This season's group is a different story. Ramirez and Bartlett's teams have combined to draw less than the Yankees this year. Speaking of the Yankees, it seems like for once Jeter might be overlooked! Newcomers Mark Teixeira, C.C. Sabathia and A.J. Burnett are grabbing headlines as the Yankees cruise to their best season in a few years. Troy Tulowitzki is in Denver, Yunel Escobar in Atlanta, Miggy is now in Houston and the excitement directed towards Marco Scutaro at the beginning of the season seems to have faded with the hopes of the Blue Jays.

We are still in the middle of a golden era of shortstop productivity, perhaps even at the peak of it. If the Marlins and Rays make a big push and qualify for the post-season, it will have to be thanks in large part to their respective shortstops. If that happens, then maybe this crop of slugging glove-men will get their due.


Good article, but I would quibble with your classification of Jeter as "began producing unspectacular but steady seasons".

Other than 1999, his "MVP" year, Jeter is putting up the same seasons he has always put up. He might be the most consistent offensive player in baseball history. And yes, I realize his 2009 season is park-fueled.

Having typed this, I am concerned that this will turn into a Jeter conversation. This is not my intent--its a good post.

I think that's fair, Mark. I could have made that point better.

More importantly, I preferred the great shortstops of 10 years ago. Why? Because the Red Sox had one of them, that's why. :-(

More importantly, I preferred the great shortstops of 10 years ago. Why? Because the Red Sox had one of them, that's why. :-(

I hear ya, Mark. As a BoSox fan, every time I see Hanley's numbers I die a little inside.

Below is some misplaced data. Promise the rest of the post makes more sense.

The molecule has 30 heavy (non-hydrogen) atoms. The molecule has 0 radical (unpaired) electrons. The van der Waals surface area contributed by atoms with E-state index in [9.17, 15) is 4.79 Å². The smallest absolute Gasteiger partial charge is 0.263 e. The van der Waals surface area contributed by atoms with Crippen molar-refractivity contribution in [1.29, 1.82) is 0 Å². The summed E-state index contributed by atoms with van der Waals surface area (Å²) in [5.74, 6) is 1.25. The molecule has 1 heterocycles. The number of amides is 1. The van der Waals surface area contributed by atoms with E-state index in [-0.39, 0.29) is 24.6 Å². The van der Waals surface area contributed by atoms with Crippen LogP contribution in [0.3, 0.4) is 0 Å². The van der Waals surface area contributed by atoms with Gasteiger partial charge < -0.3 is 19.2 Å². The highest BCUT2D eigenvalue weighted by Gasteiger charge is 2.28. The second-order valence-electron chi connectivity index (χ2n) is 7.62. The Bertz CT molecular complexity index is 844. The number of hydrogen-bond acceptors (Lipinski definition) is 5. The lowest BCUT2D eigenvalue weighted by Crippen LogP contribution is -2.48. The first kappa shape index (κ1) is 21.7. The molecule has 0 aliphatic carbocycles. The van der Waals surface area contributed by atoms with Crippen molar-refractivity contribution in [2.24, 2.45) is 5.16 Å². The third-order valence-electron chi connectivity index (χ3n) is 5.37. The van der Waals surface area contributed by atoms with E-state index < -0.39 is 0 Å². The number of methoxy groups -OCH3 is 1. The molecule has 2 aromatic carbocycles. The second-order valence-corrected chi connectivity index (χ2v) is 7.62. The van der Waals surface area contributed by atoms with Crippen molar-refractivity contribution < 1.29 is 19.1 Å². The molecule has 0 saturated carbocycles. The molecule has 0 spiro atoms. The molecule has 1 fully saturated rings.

Gotta love the Green/Woodward era, though! *cry*

Mark/Jake, yes all Sox fans wish we had a guy on that 2009 list, however Josh Beckett and his 3.10ERA and 14-4 record says hello. BTW so does Mike Lowell and his 2007 world series MVP and so far another productive year at the plate...and yes I know his fielding has fallen off a cliff.
It was a good trade at the time. HanRam was never that good in the minors, and we got a number one starter and a starting 3rd baseman. I'd call the trade a push.

Great post!

It's going to be interesting to see how the Yankees handle the Jeter situation.

Boston, Oakland, and Texas traded away their shortstops, probably not something the Yankees can do, but continuing to play Jeter is going to hurt them defensively.

Never said it was a bad trade. Our current shortstops just make me sad, that's all.

I know the modern media loves to break down trades, and most media members feel the need to declare "winners" and "losers", and I've never understood what's wrong with idea of a win-win trade.

I've argued since the day the Sox and Marlins made their trade that it was the ultimate win-win deal, and I feel that way now more than ever (not a "push", mind you...a deal that helped both teams, in different ways). The Sox wanted established, young pitching, a very valuable commodity, and the Marlins needed young players. So the Sox gave up some young players who haven't amounted to much, along with a potential Hall of Famer, and in return they got two vital championship components, including the pitcher who has been their ace ever since.

What I think people overlook the most is the potential effect of a non-deal. Ramirez was indeed coming off a down minor league season, and if he had remained in Boston his arrival might have been delayed by 1-3 seasons. Perhaps if he had continued to play in a system that focused on efficient basestealing and OBP, he never would have developed into the tremendous player we love at all! So for all the Sox fans out there, remember that we're all BASEBALL fans too, and while Sox fans would love to see Ramirez in a Boston uniform at least we all get to enjoy seeing him play his game (plus, we always have fantasy baseball).